What's the point? Witch hunt? Chance to gain journalistic fame and notoriety? Compare the leptospira story to SARS or West Nile?
Your cover story on Lake Springfield sensationalizes the terrible leptospirosis event that occurred here a few years ago but does nothing to suggest a solution. It is much easier to criticize than to solve.
Essentially, an army of people who specialize in such investigations have come up empty handed. But because of this article, I've been led to believe that a single reporter has concluded what everyone else could not come to agreement upon?
Although this opinion is interesting, there are some important things missing. One is that the public beach water at the lake is clarified, chlorinated, aerated, and isolated from the rest of the lake. So that staged picture of the cute little kid at the beach doesn't evoke in me some feeling that lake water isn't safe to enter . . . especially at the public beach.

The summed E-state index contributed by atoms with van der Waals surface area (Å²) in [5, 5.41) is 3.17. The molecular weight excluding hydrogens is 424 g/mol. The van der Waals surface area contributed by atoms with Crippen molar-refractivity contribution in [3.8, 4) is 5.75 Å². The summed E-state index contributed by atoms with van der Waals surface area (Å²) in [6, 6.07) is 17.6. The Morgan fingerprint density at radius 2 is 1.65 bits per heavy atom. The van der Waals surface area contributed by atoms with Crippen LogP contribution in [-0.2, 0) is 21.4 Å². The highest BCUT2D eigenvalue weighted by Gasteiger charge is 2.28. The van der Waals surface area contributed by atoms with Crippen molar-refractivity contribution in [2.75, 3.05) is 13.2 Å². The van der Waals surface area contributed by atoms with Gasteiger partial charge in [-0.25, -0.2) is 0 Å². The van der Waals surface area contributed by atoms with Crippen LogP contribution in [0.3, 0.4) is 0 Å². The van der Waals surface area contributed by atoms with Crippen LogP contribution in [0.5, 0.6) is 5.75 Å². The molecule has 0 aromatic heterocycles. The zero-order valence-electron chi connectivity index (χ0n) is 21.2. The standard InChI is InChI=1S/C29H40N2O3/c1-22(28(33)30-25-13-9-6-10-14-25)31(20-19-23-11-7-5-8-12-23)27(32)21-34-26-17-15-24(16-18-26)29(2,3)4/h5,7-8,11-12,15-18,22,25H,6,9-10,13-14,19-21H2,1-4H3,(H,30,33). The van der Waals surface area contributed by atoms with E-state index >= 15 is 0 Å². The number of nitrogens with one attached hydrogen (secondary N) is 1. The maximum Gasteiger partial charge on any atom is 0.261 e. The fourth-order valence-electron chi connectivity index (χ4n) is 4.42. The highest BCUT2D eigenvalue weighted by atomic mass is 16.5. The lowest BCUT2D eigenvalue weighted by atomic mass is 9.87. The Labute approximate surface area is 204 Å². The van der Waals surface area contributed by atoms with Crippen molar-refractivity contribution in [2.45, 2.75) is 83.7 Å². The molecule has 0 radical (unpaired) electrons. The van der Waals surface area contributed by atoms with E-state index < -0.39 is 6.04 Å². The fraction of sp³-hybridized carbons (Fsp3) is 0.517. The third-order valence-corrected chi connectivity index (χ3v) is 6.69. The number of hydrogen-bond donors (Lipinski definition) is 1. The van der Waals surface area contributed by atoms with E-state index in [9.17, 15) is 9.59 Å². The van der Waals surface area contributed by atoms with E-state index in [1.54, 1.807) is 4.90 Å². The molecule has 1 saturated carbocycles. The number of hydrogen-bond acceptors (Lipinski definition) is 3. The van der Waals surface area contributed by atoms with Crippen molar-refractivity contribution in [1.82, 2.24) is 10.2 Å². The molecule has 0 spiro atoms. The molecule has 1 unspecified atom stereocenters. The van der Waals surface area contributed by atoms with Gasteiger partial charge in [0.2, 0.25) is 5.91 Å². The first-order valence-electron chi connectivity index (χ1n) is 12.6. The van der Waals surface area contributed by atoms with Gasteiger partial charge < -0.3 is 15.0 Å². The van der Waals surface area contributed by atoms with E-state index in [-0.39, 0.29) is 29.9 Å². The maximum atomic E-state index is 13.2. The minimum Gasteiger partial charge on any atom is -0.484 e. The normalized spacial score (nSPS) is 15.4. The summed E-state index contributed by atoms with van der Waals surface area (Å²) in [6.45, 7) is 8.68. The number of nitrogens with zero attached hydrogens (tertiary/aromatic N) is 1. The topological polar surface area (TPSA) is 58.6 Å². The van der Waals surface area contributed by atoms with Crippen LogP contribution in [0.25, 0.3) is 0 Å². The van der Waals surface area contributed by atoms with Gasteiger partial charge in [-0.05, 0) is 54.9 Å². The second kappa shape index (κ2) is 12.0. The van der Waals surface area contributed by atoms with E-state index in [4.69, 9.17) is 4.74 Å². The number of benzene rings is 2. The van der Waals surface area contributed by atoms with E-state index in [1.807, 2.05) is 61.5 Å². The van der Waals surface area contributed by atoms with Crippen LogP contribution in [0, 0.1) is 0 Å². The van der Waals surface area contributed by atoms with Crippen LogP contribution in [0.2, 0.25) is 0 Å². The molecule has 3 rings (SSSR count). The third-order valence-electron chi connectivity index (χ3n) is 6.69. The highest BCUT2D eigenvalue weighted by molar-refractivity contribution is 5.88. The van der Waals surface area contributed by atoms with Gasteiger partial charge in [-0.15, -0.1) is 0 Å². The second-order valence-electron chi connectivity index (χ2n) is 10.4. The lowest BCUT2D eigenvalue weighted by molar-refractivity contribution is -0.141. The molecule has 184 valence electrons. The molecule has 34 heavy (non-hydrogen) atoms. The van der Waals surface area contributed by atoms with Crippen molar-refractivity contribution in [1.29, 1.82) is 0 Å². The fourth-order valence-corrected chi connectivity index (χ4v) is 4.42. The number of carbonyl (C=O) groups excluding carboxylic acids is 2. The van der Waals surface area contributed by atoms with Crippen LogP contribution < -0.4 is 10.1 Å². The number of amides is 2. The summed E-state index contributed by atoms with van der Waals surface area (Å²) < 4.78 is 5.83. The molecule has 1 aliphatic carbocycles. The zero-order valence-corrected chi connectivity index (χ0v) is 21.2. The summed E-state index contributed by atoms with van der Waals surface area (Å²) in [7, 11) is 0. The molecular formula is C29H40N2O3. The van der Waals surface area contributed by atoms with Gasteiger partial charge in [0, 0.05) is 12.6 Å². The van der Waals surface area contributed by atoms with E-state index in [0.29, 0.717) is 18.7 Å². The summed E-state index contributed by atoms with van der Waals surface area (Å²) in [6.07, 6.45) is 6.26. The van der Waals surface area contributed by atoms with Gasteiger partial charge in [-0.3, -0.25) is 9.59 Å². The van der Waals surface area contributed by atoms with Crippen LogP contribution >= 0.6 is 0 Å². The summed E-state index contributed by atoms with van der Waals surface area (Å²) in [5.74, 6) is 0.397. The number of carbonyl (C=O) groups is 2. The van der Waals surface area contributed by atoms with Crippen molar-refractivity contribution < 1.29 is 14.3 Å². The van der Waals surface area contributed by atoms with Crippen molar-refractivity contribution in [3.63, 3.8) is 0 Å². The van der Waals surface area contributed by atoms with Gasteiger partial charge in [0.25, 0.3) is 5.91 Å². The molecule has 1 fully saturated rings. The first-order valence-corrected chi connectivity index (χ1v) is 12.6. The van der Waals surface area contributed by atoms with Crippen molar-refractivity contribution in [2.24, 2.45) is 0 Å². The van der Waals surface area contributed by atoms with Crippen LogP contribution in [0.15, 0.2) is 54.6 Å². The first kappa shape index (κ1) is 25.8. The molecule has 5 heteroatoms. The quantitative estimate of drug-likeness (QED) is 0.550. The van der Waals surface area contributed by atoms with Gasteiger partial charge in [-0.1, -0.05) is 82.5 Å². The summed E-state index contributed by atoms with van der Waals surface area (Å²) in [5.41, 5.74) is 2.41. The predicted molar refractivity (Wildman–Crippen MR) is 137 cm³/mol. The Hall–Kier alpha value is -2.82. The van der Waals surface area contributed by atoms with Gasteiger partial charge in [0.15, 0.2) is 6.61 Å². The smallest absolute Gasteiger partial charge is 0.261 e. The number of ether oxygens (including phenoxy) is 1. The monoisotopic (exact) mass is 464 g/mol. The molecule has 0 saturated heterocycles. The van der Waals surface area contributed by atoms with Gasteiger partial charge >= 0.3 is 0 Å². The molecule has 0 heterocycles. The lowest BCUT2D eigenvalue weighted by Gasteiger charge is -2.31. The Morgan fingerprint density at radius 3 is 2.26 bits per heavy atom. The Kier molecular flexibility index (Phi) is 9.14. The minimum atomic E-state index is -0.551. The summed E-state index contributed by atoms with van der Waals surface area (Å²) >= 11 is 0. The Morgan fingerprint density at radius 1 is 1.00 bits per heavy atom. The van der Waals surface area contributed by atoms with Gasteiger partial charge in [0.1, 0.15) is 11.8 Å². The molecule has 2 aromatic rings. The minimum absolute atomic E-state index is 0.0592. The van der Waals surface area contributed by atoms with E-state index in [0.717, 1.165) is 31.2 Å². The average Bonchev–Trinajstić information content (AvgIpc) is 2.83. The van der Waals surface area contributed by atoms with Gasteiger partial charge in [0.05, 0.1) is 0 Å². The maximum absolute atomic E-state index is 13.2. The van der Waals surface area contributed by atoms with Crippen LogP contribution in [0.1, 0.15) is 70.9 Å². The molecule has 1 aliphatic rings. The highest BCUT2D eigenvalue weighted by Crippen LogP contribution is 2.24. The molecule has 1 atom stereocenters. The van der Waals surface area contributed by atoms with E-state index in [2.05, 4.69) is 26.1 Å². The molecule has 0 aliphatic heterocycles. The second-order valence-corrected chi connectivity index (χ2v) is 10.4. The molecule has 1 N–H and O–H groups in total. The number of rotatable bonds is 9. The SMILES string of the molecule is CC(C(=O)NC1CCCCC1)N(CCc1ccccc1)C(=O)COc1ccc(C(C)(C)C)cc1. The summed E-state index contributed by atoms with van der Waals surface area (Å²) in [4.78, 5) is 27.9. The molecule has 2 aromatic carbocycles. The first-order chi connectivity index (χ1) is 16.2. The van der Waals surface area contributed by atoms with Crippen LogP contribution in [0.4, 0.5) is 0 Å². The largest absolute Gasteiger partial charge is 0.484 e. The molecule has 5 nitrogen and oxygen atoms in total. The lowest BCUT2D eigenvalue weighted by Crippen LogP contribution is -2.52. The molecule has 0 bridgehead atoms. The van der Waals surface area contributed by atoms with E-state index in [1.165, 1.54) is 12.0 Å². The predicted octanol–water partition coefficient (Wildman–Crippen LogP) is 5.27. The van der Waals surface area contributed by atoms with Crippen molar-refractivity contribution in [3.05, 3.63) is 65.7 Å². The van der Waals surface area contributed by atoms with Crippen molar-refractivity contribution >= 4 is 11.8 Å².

Another is that water used for human consumption is processed, filtered, and otherwise purified prior to our use.
Third, the people at CWLP go to extremes to ensure that our water is safe. That's their job, and they do it well despite sometimes difficult circumstances and unwarranted criticism.
This is a natural body of water, albeit a manmade one. It is not some pristine, untouched, or unused lake. Any such lake in Illinois and other states could have the same bizarre occurrence happen at any time. And I dare say, many more as yet unknown. Muddy-bottomed lakes all experience runoff and microscopic life forms.
To cast aspersions upon CWLP and the people involved in investigating this incident is simply, in my opinion, sensationalizing an event that could not have been prevented nor foreseen.
This article goes to great lengths to trivialize the efforts of CWLP. I've seen absurd allegations before but this one proves absolutely nothing and certainly does not offer anything constructive.
William G. Nicol
Karen Fitzgerald responds: